Underwater Leg Impact Propeller Guard report Volume4
This post is the fifth of a series of five posts covering the boating industry’s legal defense. Specifically, their legal defense against boat propeller guard product liability / product defect lawsuits. It focuses on our review of the 1990 underwater testing of a propeller guard impacting cadaver legs. The testing was performed at State University of New York at Buffalo by Mercury Marine and OMC.
This post is an introduction to a lengthy pdf report titled Mercury Marine & Outboard Marine Corp. Propeller Guard Case Legal Defense Volume IV Leg Impact Study. The materials can be found at Boat Propeller Guard Product Liability Defense.
As seen in the image below, the 1990 Leg Impact study was used by the boating industry to support the 1989 NBSAC study. Without the leg impact study, the 1989 NBSAC keystone study would fall. The boating industry’s legal defense against recreational boat propeller guard product liability / product defect cases relies upon it.
The introduction to the our review of the 1990 Leg Impact Study report is copied from Volume IV below.
A Brief Introduction to Our Review of the 1990 Head Impact Study
One version of Tyler Kress’ Leg Impact Paper
1988 – 1991 was an especially difficult time for Mercury Marine and Outboard Marine Corporation (OMC). A multitude of propeller injury lawsuits were being filed. The suits claimed their drives should have had propeller guards.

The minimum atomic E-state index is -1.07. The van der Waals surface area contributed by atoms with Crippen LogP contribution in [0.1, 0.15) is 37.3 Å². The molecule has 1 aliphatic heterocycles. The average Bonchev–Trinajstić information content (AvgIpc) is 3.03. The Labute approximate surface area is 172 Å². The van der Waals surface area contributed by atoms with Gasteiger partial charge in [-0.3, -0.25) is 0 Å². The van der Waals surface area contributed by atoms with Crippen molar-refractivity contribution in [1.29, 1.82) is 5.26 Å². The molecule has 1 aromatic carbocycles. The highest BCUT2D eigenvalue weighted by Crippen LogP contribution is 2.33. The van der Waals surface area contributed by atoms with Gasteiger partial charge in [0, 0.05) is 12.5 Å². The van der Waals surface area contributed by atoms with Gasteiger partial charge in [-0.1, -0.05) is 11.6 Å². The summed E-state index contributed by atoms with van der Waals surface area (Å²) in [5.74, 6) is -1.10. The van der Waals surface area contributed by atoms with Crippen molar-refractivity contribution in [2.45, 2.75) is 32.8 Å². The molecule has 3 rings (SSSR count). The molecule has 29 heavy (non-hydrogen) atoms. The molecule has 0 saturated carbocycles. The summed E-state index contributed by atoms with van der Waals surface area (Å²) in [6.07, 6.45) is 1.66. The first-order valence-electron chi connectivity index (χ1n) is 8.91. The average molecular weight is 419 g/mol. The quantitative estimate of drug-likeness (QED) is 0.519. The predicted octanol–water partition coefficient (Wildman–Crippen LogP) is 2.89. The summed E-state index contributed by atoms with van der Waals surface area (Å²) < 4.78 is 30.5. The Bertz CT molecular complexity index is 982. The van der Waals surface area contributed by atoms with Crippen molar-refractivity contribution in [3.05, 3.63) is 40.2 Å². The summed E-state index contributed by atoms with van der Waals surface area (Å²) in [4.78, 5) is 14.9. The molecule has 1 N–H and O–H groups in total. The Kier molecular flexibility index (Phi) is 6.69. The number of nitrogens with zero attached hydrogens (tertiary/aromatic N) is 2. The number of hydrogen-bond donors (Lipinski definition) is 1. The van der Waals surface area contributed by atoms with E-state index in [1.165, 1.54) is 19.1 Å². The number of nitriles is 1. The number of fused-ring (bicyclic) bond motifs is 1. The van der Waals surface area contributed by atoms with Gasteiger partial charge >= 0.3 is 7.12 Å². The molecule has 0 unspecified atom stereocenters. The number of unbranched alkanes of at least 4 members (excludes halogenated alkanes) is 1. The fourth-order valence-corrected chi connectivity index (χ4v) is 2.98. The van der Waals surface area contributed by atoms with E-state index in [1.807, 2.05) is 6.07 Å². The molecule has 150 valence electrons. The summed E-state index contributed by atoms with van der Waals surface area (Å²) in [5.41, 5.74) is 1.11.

Mercury and OMC had a mutual protection relationship in trying to find relief from these lawsuits. Then along came the U.S. Coast Guard National Boating Safety Advisory Council (NBSAC) forming a propeller guard subcommittee in May of 1988.
Mercury and OMC both had representatives on the NBSAC subcommittee on propeller guards. Dick Snyder, Mercury’s long time expert witness in boat propeller cases was also closely involved with the subcommittee.
Mercury and OMC were also involved in a propeller guard project for the U.S. Marine Corps in this era.
Dick Snyder testified underwater propeller guard impact studies grew from a discussion he had with John Snider and Peter Fuller at a seminar on injuries. He was talking with them about their work with cadavers and motorcycle accidents and the potential to do similar research underwater.
The State University of New York (SUNY) at Buffalo has a large circular pool. It was originally constructed for testing humans in special environments. The facility is known as the Center for Research and Education in Special Environments (CRESE).
The boating industry has since used the facilities for several propeller guard studies.
If you are unfamiliar with the tank at SUNNY see our video in the Introduction or read any of the studies performed there.
Data for the leg impact study, discussed in this volume, and the head impact study discussed in Volume III were both collected in December 1990.
Together, these two studies were intended to support the 1989 NBSAC subcommittee on propeller guards study as seen in the image above.